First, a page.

Far from judging Sparling for being a drag queen, other SNP politicians embraced it, and began inviting Nancy Clench to host the karaoke at the party conference, which she still does every year. This is despite the nature of some of the material.
“I think there’s a concern sometimes that certain media outlets might run something as a story that I’ve said [as Nancy],” he says. “So I do sort of watch what I say in terms of, ‘Would I be happy reading it in the Daily Mail?’” He pauses for a second. “But fundamentally I still tell jokes about fisting.”
Delegates should perhaps be grateful it stops with fisting. In one video online, from a stand-up gig, Nancy Clench seeks to enlighten the audience about the terminology for when a straight man uses a foot for penetration, “wading in the sea”, compared with when a gay man does: “wading in the mud”.
The Scottish National Party has certainly changed.
The change in Scotland, meanwhile, can be measured in one particularly surprising way.
“As a drag queen I never experience homophobia walking through the streets of Glasgow, and I do in London,” he says. “In London I’ve had people directly challenge me: ‘You big poof, that’s disgusting’ on the tube and walking around. I’ve also had lads thinking they’re funny by wolf-whistling.”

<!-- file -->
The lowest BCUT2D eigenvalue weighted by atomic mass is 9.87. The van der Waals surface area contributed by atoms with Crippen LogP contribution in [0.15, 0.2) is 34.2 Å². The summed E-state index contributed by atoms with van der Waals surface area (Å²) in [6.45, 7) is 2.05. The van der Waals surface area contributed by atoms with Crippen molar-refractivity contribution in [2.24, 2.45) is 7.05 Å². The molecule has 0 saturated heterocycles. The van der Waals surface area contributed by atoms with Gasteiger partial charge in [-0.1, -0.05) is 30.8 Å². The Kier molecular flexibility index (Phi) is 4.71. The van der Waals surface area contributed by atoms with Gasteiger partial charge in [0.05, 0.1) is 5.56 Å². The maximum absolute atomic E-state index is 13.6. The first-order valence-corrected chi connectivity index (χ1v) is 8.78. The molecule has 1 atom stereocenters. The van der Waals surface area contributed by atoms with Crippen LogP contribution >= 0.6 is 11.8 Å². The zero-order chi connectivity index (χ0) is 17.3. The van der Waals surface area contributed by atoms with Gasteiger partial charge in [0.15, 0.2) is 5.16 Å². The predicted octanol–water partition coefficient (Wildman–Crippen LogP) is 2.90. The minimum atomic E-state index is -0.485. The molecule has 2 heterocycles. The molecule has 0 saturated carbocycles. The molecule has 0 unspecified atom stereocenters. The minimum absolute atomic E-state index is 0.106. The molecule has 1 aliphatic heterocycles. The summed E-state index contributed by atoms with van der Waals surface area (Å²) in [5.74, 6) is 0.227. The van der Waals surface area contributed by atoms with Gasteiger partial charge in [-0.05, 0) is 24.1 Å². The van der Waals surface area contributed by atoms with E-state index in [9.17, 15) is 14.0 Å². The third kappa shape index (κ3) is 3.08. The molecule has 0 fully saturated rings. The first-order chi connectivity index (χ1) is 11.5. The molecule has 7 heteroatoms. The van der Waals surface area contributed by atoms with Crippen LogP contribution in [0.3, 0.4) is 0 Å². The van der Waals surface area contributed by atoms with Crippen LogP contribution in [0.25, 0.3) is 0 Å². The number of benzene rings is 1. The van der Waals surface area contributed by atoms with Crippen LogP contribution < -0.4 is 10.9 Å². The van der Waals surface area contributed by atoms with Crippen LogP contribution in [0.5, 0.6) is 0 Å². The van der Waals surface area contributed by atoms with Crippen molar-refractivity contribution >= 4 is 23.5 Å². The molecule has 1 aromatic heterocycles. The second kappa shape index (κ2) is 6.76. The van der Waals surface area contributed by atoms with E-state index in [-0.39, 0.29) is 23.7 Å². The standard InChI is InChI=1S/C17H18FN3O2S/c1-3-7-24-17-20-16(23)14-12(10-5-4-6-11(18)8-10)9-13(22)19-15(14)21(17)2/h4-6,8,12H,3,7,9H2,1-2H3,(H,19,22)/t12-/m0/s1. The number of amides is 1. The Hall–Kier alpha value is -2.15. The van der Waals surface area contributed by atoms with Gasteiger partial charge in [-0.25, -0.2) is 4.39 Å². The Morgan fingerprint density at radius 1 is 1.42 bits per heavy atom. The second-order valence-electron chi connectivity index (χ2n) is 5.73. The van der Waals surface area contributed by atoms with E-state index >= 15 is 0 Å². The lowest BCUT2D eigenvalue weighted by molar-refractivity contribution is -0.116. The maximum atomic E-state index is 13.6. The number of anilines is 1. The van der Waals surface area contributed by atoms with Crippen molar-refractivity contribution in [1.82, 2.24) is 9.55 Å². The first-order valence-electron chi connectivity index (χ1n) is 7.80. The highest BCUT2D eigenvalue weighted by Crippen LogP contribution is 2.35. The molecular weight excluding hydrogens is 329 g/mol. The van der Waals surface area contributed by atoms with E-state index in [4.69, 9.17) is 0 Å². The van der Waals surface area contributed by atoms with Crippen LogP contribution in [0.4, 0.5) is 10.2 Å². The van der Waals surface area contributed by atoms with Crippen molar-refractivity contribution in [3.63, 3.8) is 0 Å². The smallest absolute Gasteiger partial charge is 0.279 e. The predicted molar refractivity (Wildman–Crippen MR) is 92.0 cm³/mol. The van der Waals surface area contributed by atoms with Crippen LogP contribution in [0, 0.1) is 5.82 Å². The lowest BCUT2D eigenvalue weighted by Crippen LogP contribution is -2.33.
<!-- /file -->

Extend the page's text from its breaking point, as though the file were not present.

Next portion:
He tends to respond to the culprit with, “‘You’d never get a chance,’ which generally has their friends erupting in laughter – they’ve been turned down by a man.”
Challenging such abuse is a conscious decision. “It goes back to being at school, because I didn’t want to be challenged about being gay and I didn’t deflect the homophobia that someone was getting. There’s guilt there.”
Soon after the Scottish independence referendum in 2014, Sparling left Scotland for London, initially to pursue his drag career, but in the 2015 general election the SNP went from six MPs to 56 (seven of whom are lesbian or gay) and Sparling was soon recruited to work for Eilidh Whiteford and Mhairi Black.